I really don't like Christmas cake. I like the fruity bit, but the marzipan is revolting. A mere whiff of the stuff instantly makes me feel nauseous and want to rinse out my mouth with industrial-strength bleach.
The word "sustainability" has a similar effect on me. So when I read the interview in Third Sector with Rob Wilson, our new charities minister, who was freely bandying about the said atrocity (the word, not the foodstuff), you can imagine my response.
As a word, it's relatively harmless. The Oxford English Dictionary defines it as "able to be maintained at a certain rate or level", which seems reasonable enough. But what I object to is how the word is used in the context of our sector. For starters, there is an underlying assumption that the job of a charity, once born, is to continue to exist ad infinitum. But let's be brutally honest: there are probably a number of charities that don't need to exist and might serve their beneficiaries better by merging or by closing down and handing their assets to another charity.
The term is also used to imply that charities relying on grants or donations are inherently unsustainable, because gifts of this nature are unpredictable. But any revenue stream is by its nature unreliable, whether it's the sale of goods and services in the private sector or the collection of taxes in the public sector.
So what it tends to mean in practice is that governments divert precious funds that could be gifted as grants into, for example, funding sustainability in the form of getting charities ready to bid for public sector contracts – does anyone else see the delicious irony in that approach?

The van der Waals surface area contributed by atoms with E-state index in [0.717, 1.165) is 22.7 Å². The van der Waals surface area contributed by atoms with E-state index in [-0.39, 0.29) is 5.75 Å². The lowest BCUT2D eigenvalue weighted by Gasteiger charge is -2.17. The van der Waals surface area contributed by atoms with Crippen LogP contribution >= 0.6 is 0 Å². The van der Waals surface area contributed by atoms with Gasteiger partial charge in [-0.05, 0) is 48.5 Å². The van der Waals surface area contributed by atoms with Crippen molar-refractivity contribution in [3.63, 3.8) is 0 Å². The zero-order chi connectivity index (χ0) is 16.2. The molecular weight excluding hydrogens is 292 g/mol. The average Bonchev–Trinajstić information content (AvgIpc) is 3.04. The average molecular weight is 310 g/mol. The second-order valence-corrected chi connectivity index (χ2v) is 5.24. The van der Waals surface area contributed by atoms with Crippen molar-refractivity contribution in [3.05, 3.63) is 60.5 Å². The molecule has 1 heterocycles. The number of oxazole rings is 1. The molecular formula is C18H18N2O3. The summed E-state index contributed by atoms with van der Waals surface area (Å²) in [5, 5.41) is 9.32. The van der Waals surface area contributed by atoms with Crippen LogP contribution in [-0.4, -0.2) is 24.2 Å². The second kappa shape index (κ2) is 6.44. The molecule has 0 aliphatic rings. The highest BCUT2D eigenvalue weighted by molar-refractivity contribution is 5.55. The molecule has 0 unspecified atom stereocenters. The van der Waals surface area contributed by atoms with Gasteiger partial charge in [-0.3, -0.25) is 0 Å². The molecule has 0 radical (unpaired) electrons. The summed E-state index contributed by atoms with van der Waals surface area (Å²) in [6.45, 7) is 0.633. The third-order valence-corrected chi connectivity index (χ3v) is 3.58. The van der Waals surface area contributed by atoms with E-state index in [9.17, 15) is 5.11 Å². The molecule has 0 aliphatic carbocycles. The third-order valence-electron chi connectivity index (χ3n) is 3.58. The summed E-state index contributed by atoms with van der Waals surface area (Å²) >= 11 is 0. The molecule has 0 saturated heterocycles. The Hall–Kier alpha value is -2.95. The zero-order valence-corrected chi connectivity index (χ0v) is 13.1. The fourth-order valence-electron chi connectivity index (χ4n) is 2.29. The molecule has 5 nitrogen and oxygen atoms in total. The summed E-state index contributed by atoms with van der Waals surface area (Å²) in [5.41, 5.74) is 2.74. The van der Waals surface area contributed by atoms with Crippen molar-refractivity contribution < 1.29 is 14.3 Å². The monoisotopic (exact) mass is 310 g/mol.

Given the gloomy forecasts for statutory funding, with 2015 once again predicted to be a year of slashing and burning comparable to a barbarian incursion, ask yourself which source of funding you think is more sustainable – a grant from a trust or a local government contract? There are even suggestions that local governments will go bankrupt. So if it's a choice between putting my charity's resources into chasing public contracts or obtaining grants, it's the latter for me.
It seems to me that, over time, grants from trusts (which have been sustaining themselves for hundreds of years) and donations from the public (which, according to the National Council for Voluntary Organisations and the Charities Aid Foundation, are back to 2007 levels) are far more reliable than government contracts. Even companies – notorious tightwads though they are – can be a better option, with worldwide charitable donations from companies in the FTSE 100 doubling in value over recent years, according to CAF.
Finally, it has always seemed to me that those organisations that do rely mainly on gifts in the form of donations and grants, and make extensive use of volunteers, generally appear to be the most hardy and capable of resisting the vicissitudes of the wider economic climate.
So don't start the year talking about the sustainability of your charity – it's a marzipan word. Talk instead about how best to serve your beneficiaries. It's not just a matter of taste. It's the cake that matters.
Debra Allcock Tyler is chief executive of the Directory of Social Change